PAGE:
There are two types of Herpes virus, namely: Type one Herpes which is carried by over 80 per cent of the population and is the culprit behind recurrent cold sores; and Type two Herpes which affects five to 20 per cent of the population. This type is often associated with genital herpes.
Attacking the Deadly Herpes Virus with Acyclovir
According to the Centers for Disease Control and Prevention (CDC), there are thousands of Americans who are infected with one of the most active virus known to man — the Herpes Simplex Virus (HSV). Scientists have been studying how the virus works because it is among the most difficult to control. The virus has spread to different countries around the world. It causes a variety of illnesses, including mucocutaneous infections. or herpes simplex virus (HSV), is one of the most common agents infecting humans of all ages.
There are two types of Herpes virus, namely: Type 1 Herpes which is carried by over 80 per cent of the population and is the culprit behind recurrent cold sores; and Type 2 Herpes which affects five to 20 per cent of the population. This type is often associated with genital herpes.
Studies show that genital herpes simplex virus infects more than 1 of 5 adolescents and adults. It is more common in blacks than in whites, and more likely to infect women than men. Most people with genital herpes don’t know they have it, and are unaware that they are spreading it to others. Many have no symptoms or mistake their symptoms for something else such as jock itch, insect bites, hemorrhoids, yeast infections, razor burn, or allergies to laundry detergent.
Infection in the genital region initially produces a painful, red, ulcerating crop of lesions that can spread over a wide area and may involve the perinuem and anus. Genital infection can also be associated with temporary numbness in the affected area, swelling glands in the groin, difficulty passing urine, and fever. Occasionally, primary infections such as these can also trigger viral meningitis.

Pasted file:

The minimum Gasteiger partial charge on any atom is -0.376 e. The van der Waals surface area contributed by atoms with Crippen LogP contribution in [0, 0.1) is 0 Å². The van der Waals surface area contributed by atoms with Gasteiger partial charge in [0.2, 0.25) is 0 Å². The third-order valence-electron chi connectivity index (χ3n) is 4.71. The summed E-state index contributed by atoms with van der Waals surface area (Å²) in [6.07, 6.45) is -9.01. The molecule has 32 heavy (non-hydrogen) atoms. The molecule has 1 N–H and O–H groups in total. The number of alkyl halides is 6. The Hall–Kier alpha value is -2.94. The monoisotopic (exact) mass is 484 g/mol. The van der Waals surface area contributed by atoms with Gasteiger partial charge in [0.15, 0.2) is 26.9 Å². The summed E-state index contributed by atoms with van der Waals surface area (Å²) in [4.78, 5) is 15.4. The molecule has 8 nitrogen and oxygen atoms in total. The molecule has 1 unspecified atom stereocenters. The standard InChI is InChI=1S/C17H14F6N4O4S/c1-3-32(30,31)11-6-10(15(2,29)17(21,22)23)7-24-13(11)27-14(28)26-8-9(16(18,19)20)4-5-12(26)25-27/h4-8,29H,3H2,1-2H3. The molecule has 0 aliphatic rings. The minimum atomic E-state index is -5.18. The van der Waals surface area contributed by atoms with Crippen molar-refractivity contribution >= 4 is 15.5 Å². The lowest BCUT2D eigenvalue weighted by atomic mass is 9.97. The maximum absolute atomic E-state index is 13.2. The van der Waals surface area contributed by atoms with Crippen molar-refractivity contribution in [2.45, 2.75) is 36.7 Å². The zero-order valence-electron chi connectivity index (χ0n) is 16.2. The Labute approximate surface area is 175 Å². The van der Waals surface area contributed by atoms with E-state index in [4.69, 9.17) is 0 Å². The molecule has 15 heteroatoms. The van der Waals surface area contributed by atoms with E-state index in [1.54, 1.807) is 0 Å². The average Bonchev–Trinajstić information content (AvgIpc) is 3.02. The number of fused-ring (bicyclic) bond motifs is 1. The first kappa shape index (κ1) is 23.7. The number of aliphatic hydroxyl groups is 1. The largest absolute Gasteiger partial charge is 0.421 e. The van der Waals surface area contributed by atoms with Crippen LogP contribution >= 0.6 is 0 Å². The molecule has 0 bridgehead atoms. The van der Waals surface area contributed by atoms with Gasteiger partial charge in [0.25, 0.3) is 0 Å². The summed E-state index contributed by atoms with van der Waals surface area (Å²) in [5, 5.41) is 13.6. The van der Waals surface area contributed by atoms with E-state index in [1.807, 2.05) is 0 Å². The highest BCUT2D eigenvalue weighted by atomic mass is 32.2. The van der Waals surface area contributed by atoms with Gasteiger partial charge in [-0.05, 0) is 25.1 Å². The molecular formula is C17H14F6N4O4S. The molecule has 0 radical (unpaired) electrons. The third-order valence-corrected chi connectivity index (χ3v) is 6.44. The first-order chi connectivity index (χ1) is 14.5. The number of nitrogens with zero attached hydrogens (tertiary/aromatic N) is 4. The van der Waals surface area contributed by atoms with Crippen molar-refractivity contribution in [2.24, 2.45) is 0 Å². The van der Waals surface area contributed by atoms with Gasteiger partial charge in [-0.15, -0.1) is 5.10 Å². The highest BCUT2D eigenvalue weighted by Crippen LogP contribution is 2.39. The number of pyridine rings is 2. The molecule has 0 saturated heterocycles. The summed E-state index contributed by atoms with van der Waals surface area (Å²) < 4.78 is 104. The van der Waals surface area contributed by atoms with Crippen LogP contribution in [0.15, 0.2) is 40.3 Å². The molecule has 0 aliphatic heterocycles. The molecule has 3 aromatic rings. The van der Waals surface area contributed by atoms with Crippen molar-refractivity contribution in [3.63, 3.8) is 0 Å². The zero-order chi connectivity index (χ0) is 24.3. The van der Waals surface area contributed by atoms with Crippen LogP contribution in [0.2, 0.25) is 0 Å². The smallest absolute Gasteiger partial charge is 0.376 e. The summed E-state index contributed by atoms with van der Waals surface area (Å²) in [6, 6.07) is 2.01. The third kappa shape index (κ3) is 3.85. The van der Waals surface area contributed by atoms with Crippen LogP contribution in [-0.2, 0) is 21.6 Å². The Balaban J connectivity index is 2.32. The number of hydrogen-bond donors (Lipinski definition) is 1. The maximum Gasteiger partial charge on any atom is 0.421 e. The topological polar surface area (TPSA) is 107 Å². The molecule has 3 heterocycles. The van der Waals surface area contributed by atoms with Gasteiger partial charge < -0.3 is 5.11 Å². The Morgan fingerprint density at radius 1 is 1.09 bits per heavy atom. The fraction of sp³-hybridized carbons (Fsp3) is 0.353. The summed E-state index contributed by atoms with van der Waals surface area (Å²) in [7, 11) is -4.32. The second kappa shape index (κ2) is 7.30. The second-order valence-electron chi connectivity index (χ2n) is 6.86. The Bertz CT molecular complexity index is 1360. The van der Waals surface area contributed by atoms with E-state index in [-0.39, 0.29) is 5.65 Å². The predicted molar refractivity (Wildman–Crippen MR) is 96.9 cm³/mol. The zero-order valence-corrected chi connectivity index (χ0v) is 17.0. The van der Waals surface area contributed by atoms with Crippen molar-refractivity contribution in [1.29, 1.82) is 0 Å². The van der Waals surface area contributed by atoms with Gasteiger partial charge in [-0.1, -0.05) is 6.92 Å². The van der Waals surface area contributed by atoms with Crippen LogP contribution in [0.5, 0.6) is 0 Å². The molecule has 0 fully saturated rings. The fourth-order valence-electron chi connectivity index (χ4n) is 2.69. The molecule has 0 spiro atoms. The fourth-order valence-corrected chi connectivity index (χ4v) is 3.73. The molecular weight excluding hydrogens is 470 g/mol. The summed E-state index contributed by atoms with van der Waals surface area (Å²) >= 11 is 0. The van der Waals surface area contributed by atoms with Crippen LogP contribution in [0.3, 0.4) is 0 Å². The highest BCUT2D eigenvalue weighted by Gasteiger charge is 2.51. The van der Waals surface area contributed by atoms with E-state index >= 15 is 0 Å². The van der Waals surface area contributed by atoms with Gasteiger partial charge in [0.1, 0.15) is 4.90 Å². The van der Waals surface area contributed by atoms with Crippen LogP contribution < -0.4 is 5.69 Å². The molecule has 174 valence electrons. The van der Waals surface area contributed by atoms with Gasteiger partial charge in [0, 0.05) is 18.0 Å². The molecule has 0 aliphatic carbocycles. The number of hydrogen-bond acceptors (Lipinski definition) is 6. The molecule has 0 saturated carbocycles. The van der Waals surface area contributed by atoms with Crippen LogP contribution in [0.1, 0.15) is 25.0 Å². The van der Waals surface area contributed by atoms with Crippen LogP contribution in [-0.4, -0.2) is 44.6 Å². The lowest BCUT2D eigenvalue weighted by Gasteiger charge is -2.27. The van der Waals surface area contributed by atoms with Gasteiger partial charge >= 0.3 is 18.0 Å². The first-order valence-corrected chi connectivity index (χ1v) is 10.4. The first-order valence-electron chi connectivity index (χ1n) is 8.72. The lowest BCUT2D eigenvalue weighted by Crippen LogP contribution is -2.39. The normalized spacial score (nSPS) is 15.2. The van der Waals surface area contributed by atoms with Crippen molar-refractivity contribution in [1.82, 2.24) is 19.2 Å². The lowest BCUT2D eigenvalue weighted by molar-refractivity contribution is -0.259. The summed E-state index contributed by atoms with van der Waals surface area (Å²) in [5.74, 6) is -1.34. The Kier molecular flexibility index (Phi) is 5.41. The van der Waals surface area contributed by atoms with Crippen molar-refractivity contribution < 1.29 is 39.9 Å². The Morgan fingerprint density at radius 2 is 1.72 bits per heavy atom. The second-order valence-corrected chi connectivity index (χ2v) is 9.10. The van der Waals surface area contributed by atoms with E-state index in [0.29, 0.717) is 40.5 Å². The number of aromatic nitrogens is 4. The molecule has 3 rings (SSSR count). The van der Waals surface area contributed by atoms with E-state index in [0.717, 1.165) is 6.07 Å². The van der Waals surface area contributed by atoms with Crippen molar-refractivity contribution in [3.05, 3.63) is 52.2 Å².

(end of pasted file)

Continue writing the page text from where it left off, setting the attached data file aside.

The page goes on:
Some years ago, genital herpes was diagnosed solely by visual inspection and laboratory culture of an active sore. Today, herpes may be diagnosed with a blood test, even when no symptoms are apparent or after sores have healed. Antiviral drugs have been approved by the Food and Drug Administration for use in reducing the infection.
There is no cure for any herpes viruses. Once a person caught a herpes virus it stays in the body for life although it is latent most of the time. However, a medication that can treat the outbreaks and symptoms of herpes as well as reduce future outbreaks is available.
Acyclovir is a drug used for the treatment of several conditions including herpes infections. Acyclovir medication is available over the counter and commonly known under the brand name Zovirax. Acyclovir medication Zovirax is usually used for the treatment of facial cold sores.
Acyclovir ointment is used topically to treat initial genital herpes where it has been shown to decrease pain, reduce healing time, and limit the spread of the infection. Acyclovir is also available as a prescription tablet used to treat genital herpes infections and to treat patients with recurrent severe genital herpes. The dosage will be determined by the doctor. It is very common to prescribe a 5-day course of 3 tablets a day taken with 4 hour intervals, but this may vary. It is very important not to miss any doses because the patient needs to keep the level of Acyclovir up in their body. This episodic treatment will reduce the severity, frequency and duration of the outbreak as well as reduce future outbreaks and reduce the risk of spreading. Acyclovir can also be used to treat chicken pox and acts to reduce the healing time, limit the number of lesions, and reduce fever if used within the first 24 hours after the onset of the disease.
However, before starting to take this medicine, it is vital for a person with herpes to consult a doctor. Most anti-viral medications should not be used without medical advice or doctor’s prescription.
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Transmission electron micrograph of herpes simplex virus Transmission electron micrograph of herpes simplex virus. Some nucleocapsids are empty, as shown by penetration of electron-dense stain. (Photo credit: Wikipedia)
A simplified diagram of HSV replication (Photo credit: Wikipedia)
The antiviral medication acyclovir (Photo credit: Wikipedia)
Nederlands: Public Health Image Library http://phil.cdc.gov/Phil/default.asp PHIL ID# 1573 Title: Herpes simplex lesion of lower lip, second day after onset. Content Provider(s): CDC/Dr. Herrmann Creation Date: (1964) Description: Herpes simplex lesion of lower lip, second day after onset. HSV, cold sore. Source Library: PHIL (Photo credit: Wikipedia)